Tesla Motors, Inc. Faces New and Recurring Headaches in China

Tesla Motors has much potential in the world's largest automotive market, but it also faces many hurdles and headaches in China, as well.

Jul 8, 2014 at 3:00PM

The Dow Jones Industrial Average (DJINDICES:^DJI) has lost more than 100 points near the end of today's trading session as second-quarter earnings season approaches. According to Reuters, roughly 60% of stocks trading on the NYSE have dropped, and nearly 75% of Nasdaq-listed companies are down.

Despite the market's treading water early this week, investors should keep in mind that the Dow recently broke through 17,000 for the first time ever and that economic data is expected to show stronger growth in the second quarter. So long as consistent growth is expected and achieved, the stock market remains the best option for long-term investors.

With that in mind, here are a couple of headlines in the automotive industry today.

Tesla Motors (NASDAQ:TSLA) is receiving a crash course in how difficult doing business in China can be. Tesla believed its trademark infringement conflict with Chinese businessman Zhan Baosheng had been resolved, removing one barrier of entry to the world's largest automotive market.

Apparently, that's not the case, and Zhan is taking the Palo Alto-based automaker to court and demanding the company stop all sales and marketing activities, as well as pay him $3.9 million in compensation.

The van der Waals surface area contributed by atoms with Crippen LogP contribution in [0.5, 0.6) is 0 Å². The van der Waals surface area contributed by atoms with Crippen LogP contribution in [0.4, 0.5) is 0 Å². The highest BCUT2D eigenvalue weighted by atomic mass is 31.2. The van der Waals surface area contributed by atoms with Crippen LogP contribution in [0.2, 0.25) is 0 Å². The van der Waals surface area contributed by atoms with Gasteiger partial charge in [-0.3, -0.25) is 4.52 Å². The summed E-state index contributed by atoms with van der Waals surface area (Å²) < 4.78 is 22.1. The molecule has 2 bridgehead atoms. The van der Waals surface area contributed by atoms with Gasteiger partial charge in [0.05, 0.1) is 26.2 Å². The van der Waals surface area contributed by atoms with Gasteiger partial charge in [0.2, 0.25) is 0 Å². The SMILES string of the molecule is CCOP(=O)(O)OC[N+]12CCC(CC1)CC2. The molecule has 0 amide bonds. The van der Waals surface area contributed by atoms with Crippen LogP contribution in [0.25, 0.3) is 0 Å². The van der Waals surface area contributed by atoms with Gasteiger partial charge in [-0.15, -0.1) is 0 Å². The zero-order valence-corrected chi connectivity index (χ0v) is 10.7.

This is just the latest in a long list of trademark problems foreign companies have faced in China. Even Apple paid $60 million for the rights to use the iPad trademark in China, though that amount is laughable for the iPhone maker. Likewise, Tesla can easily afford the $3.9 million demanded by Zhan, but the situation underlines a bigger problem: the difficulty of doing business in China. This will prove a constant threat as Tesla ramps up deliveries in what it expects will be its largest market for Model S deliveries as soon as next year.


Tesla charging station. Source: Tesla Motors

In other China-related news, Beijing is reportedly planning to install as many as 10,000 public charging stations by 2017, according to Chinese news service Caixin Online. Unfortunately for those Tesla investors hoping this could be the start of a collaboration to build out Tesla supercharger infrastructure, it isn't: Those public charging stations aren't reported to be compatible with Tesla vehicles. That's more than frustrating, especially considering that Tesla just released  its patents in an attempt to avoid scenarios like this.

In broader automotive-industry news, automakers have recalled more vehicles in the United States than in any other year on record -- with six months remaining on the calendar. The National Highway Traffic Safety Administration has tallied roughly 37.5 million vehicles recalled this year, which has already crushed the previous record of 30.8 million set in 2004. 

It's been a downward spiral for the industry in terms of recalls, which General Motors (NYSE:GM) kicked off this year with a tragic ignition-switch recall that revealed remarkable corporate ignorance starting as long as a decade ago. On top of that, Japanese automakers have been dealing with faulty air-bag problems from a supplier, Takata Corp.

Despite the recalls, the U.S. auto industry is continuing its sales rebound and recently posted two of the best months, in terms of seasonally adjusted annual rate of vehicles sold, since the recession wrecked vehicle sales roughly six years ago. 

Warren Buffett's worst auto nightmare (hint: It's not Tesla)